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What Makes "Great Detail" in TOTL Headphones?

Discussion in 'Sound Science' started by billqs, Nov 2, 2019.
  1. billqs
    I am wondering from an Objectivist perspective what produces the "extraordinary detail" in really expensive headphones? How much of it is a simple manipulation of the frequency response, versus driver construction or other design engineering choices?

    I think it's no surprise that many of the "most detailed" headphones, are also noted for extreme mid treble peaks. I'm just curious as to what goes in to make extremely detailed headphones.
    Last edited: Nov 2, 2019
  2. bigshot
    What audiophiles describe detail as and what it is sometimes are different. A treble boost is described as detailed. But a balanced frequency response with no masking is what reveals detail.
    CoryGillmore and billqs like this.
  3. castleofargh Contributor
    if taken seriously, this is a very complicated question. but bigshot is right that the impression of detail and getting the most details are 2 completely different paths. ideally a rather flat frequency response(to your own ear!!!!) is indeed a massive improvement as it's when our hearing would mask the least frequencies. but typically such a response is called boring or dull by audiophiles, while as you mentioned, some well placed treble boost can really increase our impressions of clarity(also give a more pinpoint position for the instruments in space, even if that position is nonsense, we do place things better with shorter frequencies we can still hear). I guess that can play a big role for some listeners who like to focus on this type of feeling.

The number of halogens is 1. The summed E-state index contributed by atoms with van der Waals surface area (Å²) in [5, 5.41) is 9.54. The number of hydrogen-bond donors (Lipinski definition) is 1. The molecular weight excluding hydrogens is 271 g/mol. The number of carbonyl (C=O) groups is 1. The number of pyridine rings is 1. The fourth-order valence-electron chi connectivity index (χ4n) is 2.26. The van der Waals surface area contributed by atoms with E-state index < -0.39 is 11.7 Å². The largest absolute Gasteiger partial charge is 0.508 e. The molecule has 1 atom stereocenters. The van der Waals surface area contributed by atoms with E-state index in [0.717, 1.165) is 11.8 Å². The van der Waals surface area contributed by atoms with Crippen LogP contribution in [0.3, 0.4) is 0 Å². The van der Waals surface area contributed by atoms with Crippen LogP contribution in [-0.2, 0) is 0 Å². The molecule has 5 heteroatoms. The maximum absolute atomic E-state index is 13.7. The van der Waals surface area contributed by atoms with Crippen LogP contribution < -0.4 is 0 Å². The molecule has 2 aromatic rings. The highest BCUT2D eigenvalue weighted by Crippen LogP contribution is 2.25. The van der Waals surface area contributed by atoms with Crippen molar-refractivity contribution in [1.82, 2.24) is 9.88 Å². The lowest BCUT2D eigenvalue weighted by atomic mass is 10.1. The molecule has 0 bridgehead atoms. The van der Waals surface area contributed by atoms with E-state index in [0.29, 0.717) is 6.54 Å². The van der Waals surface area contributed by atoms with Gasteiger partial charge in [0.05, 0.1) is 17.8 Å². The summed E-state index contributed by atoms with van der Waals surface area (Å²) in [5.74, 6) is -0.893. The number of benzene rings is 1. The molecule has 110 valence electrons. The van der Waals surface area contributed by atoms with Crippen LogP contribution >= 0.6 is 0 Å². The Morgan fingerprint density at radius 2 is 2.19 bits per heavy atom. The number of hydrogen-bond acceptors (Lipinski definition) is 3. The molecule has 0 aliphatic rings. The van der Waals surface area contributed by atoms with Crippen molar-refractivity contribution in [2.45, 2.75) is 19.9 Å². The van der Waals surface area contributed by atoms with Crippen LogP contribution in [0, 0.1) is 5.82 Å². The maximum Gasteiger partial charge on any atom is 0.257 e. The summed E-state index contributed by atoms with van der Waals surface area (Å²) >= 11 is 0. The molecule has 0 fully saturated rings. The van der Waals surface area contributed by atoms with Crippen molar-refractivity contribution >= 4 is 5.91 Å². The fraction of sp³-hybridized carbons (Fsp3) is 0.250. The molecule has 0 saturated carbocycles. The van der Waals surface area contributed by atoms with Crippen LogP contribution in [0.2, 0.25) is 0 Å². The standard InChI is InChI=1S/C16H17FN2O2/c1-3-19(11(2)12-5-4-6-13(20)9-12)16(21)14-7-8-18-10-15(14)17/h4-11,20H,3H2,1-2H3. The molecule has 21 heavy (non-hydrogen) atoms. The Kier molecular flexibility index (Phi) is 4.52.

for the rest it's hard to tell. at least for me it is ^_^. because we could consider a bunch of variables that one some headphones could reach audible levels(at least sometimes), but how would those be interpreted by the brain in term of details? it's really hard to say, because AFAIK it's not even sure that everybody would respond the same way to the same change. it's fairly easy to assume some general idea where better fidelity simply leads to better resolution which in turn leads to more perceived details. and while at audible levels this might hold as an objective principle, it's a lot more difficult to declare that actual fidelity is consistently going to be perceived as an increase in details. I remember someone arguing that a given playback system was more detailed because the bass had "texture". which to me sounded somehow grainy and I personally associated that with noise and distortions so of course I never considered that extra audio information as more details. but the guy certainly did, and he loved it. on headphones, some type of distortion could give that gritty sound that will make it, if not very euphonic, at least very clearly perceived at some frequencies. I suspect that some people are taking that as detail, while others take it as degradation of the signal. hard to give a final verdict on subjective interpretations.